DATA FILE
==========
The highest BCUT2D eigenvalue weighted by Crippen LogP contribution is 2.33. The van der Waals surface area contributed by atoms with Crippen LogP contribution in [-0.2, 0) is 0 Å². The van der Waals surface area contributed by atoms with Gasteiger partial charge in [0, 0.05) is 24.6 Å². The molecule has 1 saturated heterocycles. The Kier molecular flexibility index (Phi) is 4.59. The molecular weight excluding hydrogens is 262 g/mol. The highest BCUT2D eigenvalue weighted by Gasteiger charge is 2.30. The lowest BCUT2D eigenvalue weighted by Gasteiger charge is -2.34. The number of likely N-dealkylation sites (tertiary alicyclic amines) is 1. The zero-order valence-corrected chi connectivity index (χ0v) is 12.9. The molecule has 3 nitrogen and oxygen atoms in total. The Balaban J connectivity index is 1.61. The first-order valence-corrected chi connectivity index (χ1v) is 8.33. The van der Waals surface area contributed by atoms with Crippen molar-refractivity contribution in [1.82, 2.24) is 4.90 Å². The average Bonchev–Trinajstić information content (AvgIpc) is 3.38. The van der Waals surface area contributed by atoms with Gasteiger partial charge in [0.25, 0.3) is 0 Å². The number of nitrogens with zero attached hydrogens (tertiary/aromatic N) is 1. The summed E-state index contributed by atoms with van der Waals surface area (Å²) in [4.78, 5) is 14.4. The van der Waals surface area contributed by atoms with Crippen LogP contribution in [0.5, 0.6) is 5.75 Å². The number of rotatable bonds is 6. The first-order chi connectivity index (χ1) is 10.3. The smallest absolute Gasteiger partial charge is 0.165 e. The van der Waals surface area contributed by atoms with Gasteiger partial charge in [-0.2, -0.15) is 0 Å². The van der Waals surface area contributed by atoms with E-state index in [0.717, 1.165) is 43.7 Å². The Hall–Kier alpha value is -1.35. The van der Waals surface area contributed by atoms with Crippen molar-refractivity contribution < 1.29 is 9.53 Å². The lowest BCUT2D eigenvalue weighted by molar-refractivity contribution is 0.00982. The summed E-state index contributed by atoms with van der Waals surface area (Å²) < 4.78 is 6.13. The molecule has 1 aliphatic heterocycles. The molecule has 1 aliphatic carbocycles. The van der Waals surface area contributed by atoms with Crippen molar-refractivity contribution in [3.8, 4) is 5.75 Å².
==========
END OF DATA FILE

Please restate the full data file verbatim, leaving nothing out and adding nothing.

The highest BCUT2D eigenvalue weighted by Crippen LogP contribution is 2.33. The van der Waals surface area contributed by atoms with Crippen LogP contribution in [-0.2, 0) is 0 Å². The van der Waals surface area contributed by atoms with Gasteiger partial charge in [0, 0.05) is 24.6 Å². The molecule has 1 saturated heterocycles. The Kier molecular flexibility index (Phi) is 4.59. The molecular weight excluding hydrogens is 262 g/mol. The highest BCUT2D eigenvalue weighted by Gasteiger charge is 2.30. The lowest BCUT2D eigenvalue weighted by Gasteiger charge is -2.34. The number of likely N-dealkylation sites (tertiary alicyclic amines) is 1. The zero-order valence-corrected chi connectivity index (χ0v) is 12.9. The molecule has 3 nitrogen and oxygen atoms in total. The Balaban J connectivity index is 1.61. The first-order valence-corrected chi connectivity index (χ1v) is 8.33. The van der Waals surface area contributed by atoms with Crippen molar-refractivity contribution in [1.82, 2.24) is 4.90 Å². The average Bonchev–Trinajstić information content (AvgIpc) is 3.38. The van der Waals surface area contributed by atoms with Gasteiger partial charge in [0.25, 0.3) is 0 Å². The number of nitrogens with zero attached hydrogens (tertiary/aromatic N) is 1. The summed E-state index contributed by atoms with van der Waals surface area (Å²) in [4.78, 5) is 14.4. The van der Waals surface area contributed by atoms with Crippen LogP contribution in [0.5, 0.6) is 5.75 Å². The number of rotatable bonds is 6. The first-order chi connectivity index (χ1) is 10.3. The smallest absolute Gasteiger partial charge is 0.165 e. The van der Waals surface area contributed by atoms with Gasteiger partial charge in [-0.2, -0.15) is 0 Å². The van der Waals surface area contributed by atoms with E-state index in [0.717, 1.165) is 43.7 Å². The Hall–Kier alpha value is -1.35. The van der Waals surface area contributed by atoms with Crippen molar-refractivity contribution < 1.29 is 9.53 Å². The lowest BCUT2D eigenvalue weighted by molar-refractivity contribution is 0.00982. The summed E-state index contributed by atoms with van der Waals surface area (Å²) < 4.78 is 6.13. The molecule has 1 aliphatic heterocycles. The molecule has 1 aliphatic carbocycles. The van der Waals surface area contributed by atoms with Crippen molar-refractivity contribution in [3.8, 4) is 5.75 Å².